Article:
Syria is intentionally prevented from securing its borders through an increasingly overt "buffer zone" or "safe haven" the US and its regional allies are creating for the purpose of sheltering clearly non-existent "moderate rebels." What these "safe havens" are in actuality doing, is ensuring ISIS' supply lines remain intact. With the Kurds - the only effective force near the Turkish-Syrian border able to threaten ISIS' supply lines - now being attacked by Turkish forces directly, what little obstacles supplies had in reaching ISIS through Turkey is being swiftly negated.
The US and its allies could easily increase security along Syria's borders and permanently cut ISIS and other Al Qaeda affiliates supply lines without having to enter Syrian airspace or cross onto Syrian soil. Just as easily as the US built a line of missile defenses facing Syria, it could create border checkpoints and patrols within Turkey to interdict and effectively stem all weapons and fighters flowing to ISIS. It could, but it intentionally doesn't.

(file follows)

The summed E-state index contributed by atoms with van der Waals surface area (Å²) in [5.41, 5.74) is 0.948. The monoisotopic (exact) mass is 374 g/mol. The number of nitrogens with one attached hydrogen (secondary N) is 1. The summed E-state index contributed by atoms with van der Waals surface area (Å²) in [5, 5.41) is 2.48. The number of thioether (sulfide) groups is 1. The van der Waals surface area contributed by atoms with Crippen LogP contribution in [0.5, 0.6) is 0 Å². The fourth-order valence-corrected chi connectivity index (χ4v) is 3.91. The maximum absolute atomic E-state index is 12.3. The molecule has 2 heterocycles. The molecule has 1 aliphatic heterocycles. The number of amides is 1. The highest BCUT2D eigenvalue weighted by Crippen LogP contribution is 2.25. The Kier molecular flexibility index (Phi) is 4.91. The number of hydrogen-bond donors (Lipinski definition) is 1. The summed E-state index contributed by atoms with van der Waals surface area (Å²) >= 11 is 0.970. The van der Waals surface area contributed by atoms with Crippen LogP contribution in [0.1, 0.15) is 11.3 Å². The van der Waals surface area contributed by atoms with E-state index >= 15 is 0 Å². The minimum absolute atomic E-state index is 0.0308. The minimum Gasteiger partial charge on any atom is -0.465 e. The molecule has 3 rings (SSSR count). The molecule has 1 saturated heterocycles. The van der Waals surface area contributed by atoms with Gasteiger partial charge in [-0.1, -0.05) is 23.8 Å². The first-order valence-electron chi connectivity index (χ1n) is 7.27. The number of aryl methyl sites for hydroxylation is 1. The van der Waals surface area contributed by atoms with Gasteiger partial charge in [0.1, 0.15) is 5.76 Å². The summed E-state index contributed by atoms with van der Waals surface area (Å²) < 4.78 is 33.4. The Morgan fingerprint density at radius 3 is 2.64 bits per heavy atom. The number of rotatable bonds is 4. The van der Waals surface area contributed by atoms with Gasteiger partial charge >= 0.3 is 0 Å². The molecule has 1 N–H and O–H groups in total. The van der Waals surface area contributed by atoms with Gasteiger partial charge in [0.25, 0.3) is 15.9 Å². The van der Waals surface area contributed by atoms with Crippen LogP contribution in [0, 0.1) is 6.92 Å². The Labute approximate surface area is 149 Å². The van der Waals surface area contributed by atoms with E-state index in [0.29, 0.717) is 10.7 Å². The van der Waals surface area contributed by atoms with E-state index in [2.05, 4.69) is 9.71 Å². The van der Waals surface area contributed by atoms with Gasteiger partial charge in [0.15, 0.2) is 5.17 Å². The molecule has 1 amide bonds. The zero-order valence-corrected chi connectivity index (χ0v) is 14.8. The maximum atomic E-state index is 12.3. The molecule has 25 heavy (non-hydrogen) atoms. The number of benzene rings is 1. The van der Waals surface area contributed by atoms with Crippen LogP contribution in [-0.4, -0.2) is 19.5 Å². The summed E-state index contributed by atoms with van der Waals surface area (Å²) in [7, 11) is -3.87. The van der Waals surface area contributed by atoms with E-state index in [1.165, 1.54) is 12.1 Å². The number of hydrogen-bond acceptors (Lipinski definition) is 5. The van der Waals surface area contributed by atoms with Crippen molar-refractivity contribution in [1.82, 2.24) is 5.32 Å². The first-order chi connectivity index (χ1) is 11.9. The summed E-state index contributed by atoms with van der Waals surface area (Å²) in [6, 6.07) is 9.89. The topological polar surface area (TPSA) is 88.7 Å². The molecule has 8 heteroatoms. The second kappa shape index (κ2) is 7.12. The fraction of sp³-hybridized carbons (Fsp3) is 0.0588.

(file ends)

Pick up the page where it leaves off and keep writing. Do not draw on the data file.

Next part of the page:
The implications are obvious. ISIS is both a creation and intentional perpetuation of US foreign policy. Just as the US so many years ago colluded with Saudi Arabia in the creation of Al Qaeda in the mountains of Afghanistan in the first place, it to this day colludes with its regional allies to use Al Qaeda and its various rebrandings - including ISIS - to fight wars Western troops cannot fight. This includes dividing and destroying Syria - the overtly stated, true objective of US policymakers.